Mohammad Nishan (19) had planned to travel from Kerala’s Malappuram to Srinagar as part of a long trip with friends earlier this month.
The group of three had to stop in Delhi for a day to pick up a friend before travelling to Shimla, and later to Kashmir. But they abandoned their travel plans at Singhu border, where they are now helping teach children from nearby slums and villages in a temporary school at the protest site.
The school was started by a few protesters three weeks ago after they saw several children, mostly ragpickers from the Delhi-Haryana borders, milling around.
“I saw a lot of young children at the protest site. They would see us and start shouting slogans with us, but they were emulating, not learning,” said Kanwaljeet Kaur (30), a teacher-trainer from Amritsar who has been part of the protest for over three weeks now.
The school started with 12 children, who would come to the site each day to pick up garbage.
Three weeks down the line, eight volunteers — three of them permanent — are teaching 90 children between 11 am and 2 pm each day.
When Nishan and his friends joined the protest on Monday, volunteering at the school seemed like the easiest step, despite a language barrier — he and his friends do not speak Hindi and the children speak nearly no English.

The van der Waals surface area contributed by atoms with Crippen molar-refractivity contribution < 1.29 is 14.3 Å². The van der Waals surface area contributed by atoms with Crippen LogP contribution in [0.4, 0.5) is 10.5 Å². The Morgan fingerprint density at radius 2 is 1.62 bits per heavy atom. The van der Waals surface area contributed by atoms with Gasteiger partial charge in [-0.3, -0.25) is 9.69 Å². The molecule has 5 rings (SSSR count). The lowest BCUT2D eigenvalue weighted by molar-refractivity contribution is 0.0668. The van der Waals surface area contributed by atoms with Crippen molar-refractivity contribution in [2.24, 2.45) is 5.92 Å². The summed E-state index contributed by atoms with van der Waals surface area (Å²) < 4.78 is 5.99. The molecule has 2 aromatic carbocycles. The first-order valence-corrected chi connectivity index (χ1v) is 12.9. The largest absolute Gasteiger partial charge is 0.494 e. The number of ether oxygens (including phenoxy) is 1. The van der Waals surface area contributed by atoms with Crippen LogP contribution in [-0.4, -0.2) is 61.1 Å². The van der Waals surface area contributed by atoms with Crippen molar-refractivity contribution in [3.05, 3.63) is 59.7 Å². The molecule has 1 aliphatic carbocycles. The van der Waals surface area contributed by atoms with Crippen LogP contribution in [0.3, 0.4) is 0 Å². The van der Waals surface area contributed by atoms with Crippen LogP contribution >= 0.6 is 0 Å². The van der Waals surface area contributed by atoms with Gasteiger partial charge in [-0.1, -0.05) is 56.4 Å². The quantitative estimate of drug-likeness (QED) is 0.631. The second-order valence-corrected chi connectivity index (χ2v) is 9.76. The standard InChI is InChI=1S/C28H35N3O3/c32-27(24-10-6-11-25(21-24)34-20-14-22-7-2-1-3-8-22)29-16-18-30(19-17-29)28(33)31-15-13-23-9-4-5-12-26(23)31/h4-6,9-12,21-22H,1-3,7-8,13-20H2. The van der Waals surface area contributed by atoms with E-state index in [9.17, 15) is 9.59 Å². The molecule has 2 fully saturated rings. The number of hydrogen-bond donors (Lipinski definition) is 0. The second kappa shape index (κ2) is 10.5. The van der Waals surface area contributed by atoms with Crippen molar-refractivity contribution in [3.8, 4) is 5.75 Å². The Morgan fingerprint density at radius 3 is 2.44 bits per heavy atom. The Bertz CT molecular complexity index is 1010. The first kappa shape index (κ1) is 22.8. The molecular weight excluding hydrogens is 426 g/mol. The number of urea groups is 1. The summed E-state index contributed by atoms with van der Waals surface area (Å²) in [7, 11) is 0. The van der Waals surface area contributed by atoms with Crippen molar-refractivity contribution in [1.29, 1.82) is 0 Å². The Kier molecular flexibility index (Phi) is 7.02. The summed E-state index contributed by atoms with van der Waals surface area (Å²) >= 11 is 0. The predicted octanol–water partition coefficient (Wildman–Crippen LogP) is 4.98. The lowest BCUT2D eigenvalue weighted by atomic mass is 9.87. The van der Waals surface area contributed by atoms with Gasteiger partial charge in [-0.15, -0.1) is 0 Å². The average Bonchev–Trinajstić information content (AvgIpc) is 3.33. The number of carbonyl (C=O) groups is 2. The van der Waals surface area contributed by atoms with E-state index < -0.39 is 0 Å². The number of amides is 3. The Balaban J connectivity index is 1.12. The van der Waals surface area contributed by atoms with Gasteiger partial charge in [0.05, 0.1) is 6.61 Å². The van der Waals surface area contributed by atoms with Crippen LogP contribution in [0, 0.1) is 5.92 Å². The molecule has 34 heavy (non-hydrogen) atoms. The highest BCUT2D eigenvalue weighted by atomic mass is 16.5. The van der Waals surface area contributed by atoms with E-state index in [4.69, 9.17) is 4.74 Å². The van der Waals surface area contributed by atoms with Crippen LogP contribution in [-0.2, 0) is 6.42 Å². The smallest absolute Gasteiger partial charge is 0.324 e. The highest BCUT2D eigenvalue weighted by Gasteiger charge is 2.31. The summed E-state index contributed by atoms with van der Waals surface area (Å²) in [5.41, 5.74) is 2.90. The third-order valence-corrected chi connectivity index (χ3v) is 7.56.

“We taught them numbers and alphabets, mostly through actions. Kids catch on very fast. They also love to draw,” said Nishan, as they wrote ‘Kisan mazdoor ekta zindabad’ in Malayalam on a poster. A man from Punjab sat with them, outlining the letters with a black pen. He does not understand the language.
On Tuesday, Ravi and his friends drew on a chart paper that six others shared. They would have otherwise spent this time looking for plastic bottles to sell, he said.
At the school, Kaur says the excitement levels are high.
“We thought we would have to drag the children here but after the first few days, we have had to make no effort to get children here. We had decided that we would teach them only English and Hindi as we did not want to impose our language on them, but a group of five children insisted that they wanted to learn Punjabi as well, so we teach that as well now,” she said.
Gurdeep Singh (37) is also among the farmers who are volunteering at the school.
“The older children now bring their siblings who are 3-4 years old. We are learning to tackle them as they require a different kind of care. Most who come here have never been to school. Those who have, have not seen the inside of a school in almost a year as schools in Delhi haven’t reopened because of the pandemic. They energy is infectious,” he said.
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